HS3 Backed by Government
Posted on: 07/11/2014

Plans proposed by HS2’s chairman for a high-speed rail link across the North of the country have received government backing and will begin development soon under the name of HS3.

It stands as an expansion of the HS2, the high speed rail route currently under development to offer a service from London up to Birmingham, and across the West Midlands, Manchester and Leeds. HS3 will develop from these lines, with the intention of reducing travel time between major Northern cities, and has been described by George Osborne as the North’s equivalent of the London Crossrail project.

HS3 will be completed by a combination of methods including upgrading existing lines, building new tracks and tunnels and re-opening existing tunnels. Once completed it will provide twice the amount of trains per hour than currently in service and offer a potential reduction in travel time of between 15-45 minutes for cross-country journeys.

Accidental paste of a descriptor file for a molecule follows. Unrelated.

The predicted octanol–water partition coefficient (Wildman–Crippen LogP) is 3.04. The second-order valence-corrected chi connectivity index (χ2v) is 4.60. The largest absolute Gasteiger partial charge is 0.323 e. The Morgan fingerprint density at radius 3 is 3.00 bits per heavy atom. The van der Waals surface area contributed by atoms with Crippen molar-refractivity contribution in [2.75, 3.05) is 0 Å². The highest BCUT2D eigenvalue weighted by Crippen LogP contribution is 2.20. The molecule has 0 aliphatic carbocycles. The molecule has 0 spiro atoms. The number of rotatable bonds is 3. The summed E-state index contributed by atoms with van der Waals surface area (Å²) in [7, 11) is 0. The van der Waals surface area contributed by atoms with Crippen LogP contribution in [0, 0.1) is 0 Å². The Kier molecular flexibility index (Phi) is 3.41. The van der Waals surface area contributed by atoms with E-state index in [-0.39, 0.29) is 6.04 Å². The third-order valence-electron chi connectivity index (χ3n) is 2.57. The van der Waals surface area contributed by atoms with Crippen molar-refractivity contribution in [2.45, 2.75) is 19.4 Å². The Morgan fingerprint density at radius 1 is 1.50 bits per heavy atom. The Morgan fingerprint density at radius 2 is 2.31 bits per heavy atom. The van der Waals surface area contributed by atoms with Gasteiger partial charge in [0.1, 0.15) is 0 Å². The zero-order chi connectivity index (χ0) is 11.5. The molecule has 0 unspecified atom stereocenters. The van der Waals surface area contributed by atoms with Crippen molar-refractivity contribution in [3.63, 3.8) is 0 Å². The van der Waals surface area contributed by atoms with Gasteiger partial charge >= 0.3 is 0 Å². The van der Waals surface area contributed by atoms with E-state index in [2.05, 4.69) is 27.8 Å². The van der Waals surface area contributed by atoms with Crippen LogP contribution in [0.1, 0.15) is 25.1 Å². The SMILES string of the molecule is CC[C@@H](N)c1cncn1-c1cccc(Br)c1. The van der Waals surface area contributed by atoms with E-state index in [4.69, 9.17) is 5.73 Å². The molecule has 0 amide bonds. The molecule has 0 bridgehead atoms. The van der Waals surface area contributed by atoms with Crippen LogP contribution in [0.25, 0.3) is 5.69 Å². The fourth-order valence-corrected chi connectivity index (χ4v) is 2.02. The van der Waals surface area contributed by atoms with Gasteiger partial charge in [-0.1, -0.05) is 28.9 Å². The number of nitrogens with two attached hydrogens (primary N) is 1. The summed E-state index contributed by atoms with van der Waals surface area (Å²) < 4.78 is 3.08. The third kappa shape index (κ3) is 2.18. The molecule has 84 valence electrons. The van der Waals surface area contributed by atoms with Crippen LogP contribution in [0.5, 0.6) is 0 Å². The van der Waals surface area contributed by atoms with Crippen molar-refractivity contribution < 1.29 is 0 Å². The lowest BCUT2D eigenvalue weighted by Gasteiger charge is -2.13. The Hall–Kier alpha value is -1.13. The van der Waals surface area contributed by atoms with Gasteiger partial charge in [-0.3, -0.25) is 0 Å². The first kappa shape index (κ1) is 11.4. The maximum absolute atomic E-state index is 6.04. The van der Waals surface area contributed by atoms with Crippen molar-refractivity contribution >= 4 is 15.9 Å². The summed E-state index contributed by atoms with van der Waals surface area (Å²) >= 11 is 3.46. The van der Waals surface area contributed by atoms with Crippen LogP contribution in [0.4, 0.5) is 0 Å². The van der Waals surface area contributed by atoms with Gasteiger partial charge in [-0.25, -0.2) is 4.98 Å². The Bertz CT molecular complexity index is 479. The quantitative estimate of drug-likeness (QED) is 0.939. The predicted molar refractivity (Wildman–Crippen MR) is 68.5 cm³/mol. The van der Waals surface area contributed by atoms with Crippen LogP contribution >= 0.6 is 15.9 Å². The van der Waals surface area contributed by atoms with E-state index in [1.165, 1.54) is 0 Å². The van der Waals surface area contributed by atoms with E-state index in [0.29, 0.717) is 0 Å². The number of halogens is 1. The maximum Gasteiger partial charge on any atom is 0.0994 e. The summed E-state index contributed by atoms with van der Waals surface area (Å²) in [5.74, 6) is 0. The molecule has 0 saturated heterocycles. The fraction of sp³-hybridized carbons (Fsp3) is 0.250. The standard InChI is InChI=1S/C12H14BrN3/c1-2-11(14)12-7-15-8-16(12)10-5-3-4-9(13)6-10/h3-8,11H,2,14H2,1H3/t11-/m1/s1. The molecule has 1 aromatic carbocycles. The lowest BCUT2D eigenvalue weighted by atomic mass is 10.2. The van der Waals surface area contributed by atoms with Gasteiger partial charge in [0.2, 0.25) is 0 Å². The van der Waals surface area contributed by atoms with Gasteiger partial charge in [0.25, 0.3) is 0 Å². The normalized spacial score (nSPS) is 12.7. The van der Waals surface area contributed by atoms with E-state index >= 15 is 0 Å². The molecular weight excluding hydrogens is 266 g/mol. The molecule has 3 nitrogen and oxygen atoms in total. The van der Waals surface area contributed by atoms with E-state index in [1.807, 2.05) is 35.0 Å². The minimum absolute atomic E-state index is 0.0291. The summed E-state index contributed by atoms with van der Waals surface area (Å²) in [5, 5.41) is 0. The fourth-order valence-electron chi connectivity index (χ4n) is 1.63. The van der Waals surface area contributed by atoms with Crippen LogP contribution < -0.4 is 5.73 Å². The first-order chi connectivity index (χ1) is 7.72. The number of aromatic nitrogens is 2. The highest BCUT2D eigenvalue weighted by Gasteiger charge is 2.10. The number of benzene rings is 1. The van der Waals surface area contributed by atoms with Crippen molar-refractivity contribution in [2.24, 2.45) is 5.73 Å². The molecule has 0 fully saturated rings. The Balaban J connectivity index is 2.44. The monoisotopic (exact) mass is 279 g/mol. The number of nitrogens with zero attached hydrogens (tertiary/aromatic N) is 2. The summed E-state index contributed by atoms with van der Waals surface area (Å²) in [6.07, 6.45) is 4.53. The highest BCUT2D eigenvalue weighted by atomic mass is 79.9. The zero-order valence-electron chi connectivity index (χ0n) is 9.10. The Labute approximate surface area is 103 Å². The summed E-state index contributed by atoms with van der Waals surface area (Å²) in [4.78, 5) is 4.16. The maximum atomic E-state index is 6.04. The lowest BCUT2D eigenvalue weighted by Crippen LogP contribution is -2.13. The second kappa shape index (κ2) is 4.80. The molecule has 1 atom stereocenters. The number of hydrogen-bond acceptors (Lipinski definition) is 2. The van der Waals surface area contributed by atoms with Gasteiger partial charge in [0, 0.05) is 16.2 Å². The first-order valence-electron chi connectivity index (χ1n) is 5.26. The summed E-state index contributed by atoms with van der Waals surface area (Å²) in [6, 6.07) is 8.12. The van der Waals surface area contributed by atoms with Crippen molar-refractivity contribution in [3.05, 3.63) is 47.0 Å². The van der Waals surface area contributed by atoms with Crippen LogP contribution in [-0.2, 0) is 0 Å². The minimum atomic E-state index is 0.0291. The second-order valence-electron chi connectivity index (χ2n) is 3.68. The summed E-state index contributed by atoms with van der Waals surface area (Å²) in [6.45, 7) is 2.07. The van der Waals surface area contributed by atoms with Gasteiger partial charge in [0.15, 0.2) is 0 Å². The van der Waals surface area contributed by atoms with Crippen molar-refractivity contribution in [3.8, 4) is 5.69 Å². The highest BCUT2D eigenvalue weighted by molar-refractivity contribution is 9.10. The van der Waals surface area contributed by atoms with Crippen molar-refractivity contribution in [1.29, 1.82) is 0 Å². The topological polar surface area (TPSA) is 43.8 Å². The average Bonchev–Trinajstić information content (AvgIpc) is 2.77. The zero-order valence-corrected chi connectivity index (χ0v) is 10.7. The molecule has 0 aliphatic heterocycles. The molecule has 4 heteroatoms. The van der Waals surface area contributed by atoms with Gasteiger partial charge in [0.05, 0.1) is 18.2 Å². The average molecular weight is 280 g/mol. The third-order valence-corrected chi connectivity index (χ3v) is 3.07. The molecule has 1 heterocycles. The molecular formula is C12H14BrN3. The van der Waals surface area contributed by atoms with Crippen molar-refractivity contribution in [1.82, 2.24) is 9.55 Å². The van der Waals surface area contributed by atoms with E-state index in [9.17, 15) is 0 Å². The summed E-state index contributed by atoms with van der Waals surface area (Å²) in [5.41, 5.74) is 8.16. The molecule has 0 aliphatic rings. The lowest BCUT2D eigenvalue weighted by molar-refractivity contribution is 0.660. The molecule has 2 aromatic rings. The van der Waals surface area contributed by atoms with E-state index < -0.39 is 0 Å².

HS3 proposals come after the recognition by David Cameron for major improvements to the whole countries rail services however, as with a large proportion of government plans; both HS2 and HS3 have received sharp criticism since their announcement. The most predominant argument for HS2 is that it is far too costly; Stop HS2 Campaign Manager Joe Rukin has claimed that currently HS2 is costly £175million per mile, when Arup have stated that similar improvements could be made to the rail for a total price of £110million. HS3 has received similar debate with Dr Richard Wellings from the Institute of Economic Affairs referring to it as “little more than a costly vanity project”- again suggesting that the government is overspending on projects for no justifiable reason.

Whilst the work being conducted may be regarded as some as overly expensive, the benefits of HS3, as with HS2, are numerous and should be celebrated. Such benefits will include a number of jobs being created during the work period, houses along the routes of both projects will likely see a value increase, economic opportunities will be more evenly distributed between the North and South and travel will be significantly improved across the North.

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